Searching Wilderness Hexes

I’m interested in hearing how you handle your group’s searching of wilderness hexes. There’s something like 30+ square miles in a 6-mile hex. That’s a vast area. One would think that simply moving overland through the hex isn’t enough to simply come across whatever’s there.

How much time do you require for the group to exhaustively search a hex? What kind of rolls do you ask for? Do you give Explorers bonuses to such rolls?

For my campaign, I break the six-mile hex into 24 smaller hexes, each 1.5 miles across (and covering 1.3 square miles). Before aerial surveys were possible, the party would do it one smaller hex at a time.

A single day of marching can cover 24 miles in length. If you gridded a smaller hex into strips 100 yards wide, 24 miles is very close to enough distance to walk through each square in that grid - so spending one day in a 1.5-mile hex is more than sufficient to hit any lairs, barring truly awful luck.

And most lairs are more obvious than that. So I usually allowed them to auto-discover a lair once for every four hours of hiking, which let them hit two smaller hexes per day, or three if they pushed it with the forced march rules.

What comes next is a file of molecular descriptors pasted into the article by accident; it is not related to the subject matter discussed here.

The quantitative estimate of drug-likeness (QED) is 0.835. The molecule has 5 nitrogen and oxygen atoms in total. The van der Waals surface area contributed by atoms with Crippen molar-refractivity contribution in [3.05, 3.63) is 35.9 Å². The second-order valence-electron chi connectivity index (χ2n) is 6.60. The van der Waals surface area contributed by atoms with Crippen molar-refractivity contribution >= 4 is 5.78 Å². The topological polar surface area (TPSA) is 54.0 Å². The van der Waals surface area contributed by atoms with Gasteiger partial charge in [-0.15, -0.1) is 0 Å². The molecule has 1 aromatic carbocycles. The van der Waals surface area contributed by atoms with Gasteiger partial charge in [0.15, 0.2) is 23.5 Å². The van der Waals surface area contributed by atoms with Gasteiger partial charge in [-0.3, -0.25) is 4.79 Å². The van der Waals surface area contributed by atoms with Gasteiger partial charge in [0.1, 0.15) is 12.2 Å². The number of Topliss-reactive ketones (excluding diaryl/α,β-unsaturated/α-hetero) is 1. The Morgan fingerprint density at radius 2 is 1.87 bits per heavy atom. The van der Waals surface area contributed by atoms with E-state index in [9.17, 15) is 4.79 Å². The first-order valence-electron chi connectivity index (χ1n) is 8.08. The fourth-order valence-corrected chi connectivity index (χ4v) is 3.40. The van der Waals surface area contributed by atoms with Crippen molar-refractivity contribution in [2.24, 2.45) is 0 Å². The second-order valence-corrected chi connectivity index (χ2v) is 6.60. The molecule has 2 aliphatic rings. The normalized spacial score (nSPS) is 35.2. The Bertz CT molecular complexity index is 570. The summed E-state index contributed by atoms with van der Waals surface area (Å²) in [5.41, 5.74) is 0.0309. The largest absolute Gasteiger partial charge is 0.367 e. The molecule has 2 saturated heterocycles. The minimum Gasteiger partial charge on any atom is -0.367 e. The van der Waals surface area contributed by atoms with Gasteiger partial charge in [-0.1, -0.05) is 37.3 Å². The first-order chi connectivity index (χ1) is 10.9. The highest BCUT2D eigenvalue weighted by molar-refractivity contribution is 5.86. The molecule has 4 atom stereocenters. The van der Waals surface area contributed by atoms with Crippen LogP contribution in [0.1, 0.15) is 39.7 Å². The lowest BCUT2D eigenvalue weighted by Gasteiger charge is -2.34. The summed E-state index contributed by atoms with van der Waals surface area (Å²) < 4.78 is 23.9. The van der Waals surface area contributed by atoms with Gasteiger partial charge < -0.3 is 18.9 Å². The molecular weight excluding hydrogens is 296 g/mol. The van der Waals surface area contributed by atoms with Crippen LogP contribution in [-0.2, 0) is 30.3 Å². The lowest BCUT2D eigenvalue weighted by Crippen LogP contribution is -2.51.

Since I laid out which lairs were in which of the 1.5-mile hexes, this meant they might clear out a hex in anything from 1-12 days, depending on how fast they worked and how lucky they got in picking hexes (and how much they paid attention to terrain clues I gave them).

Thanks, that a nice idea.


Thank you for the advice, Cameron.

If I may ask, do you map out a regional map ahead of time roughly 30x40 consisting of 6-mile hexes as recommended in the rulebook? Or, do you begin from a starting point and only detail the area out to a certain number of hexes surrounding that point?

I’m just trying to get the benefit of other people’s experiences. I’m prepping a sandbox game with a region the size recommended in the book and that’s an immense number of 1.5 mile sub-hexes to detail. It already feels like an unmanageable amount of work at the 6-mile hex level.

Actually mapping out everything IS unmanageable, from my point of view. I am a moderately lazy DM - not quite lazy enough to just use someone else’s setting, but too lazy to do all the work suggested by the ACKS book. So I focus on ways to give the ILLUSION of having done all the work suggested therein (heh).

I use pages 2 and 4 of the ACKS Blank Hex Maps for almost everything, and my comments below assume you’re somewhat familiar with them.

Page 4 is the campaign map. Using it at a 24-mile scale for the smallest hexes, I sketched out the BORDERS for seven 60-90 hex kingdoms, which covered about 50% of the map, mostly in the upper half; a few major terrain features like the coastline, mountains, and large rivers; and a few terrain-scale points of interest like an abandoned dwarven highway.

Then I named and placed two Class I cities unaligned with any kingdom (Paris and Ziwa), and one class II city in each kingdom (since they’re small kingdoms). No more detail than that, though.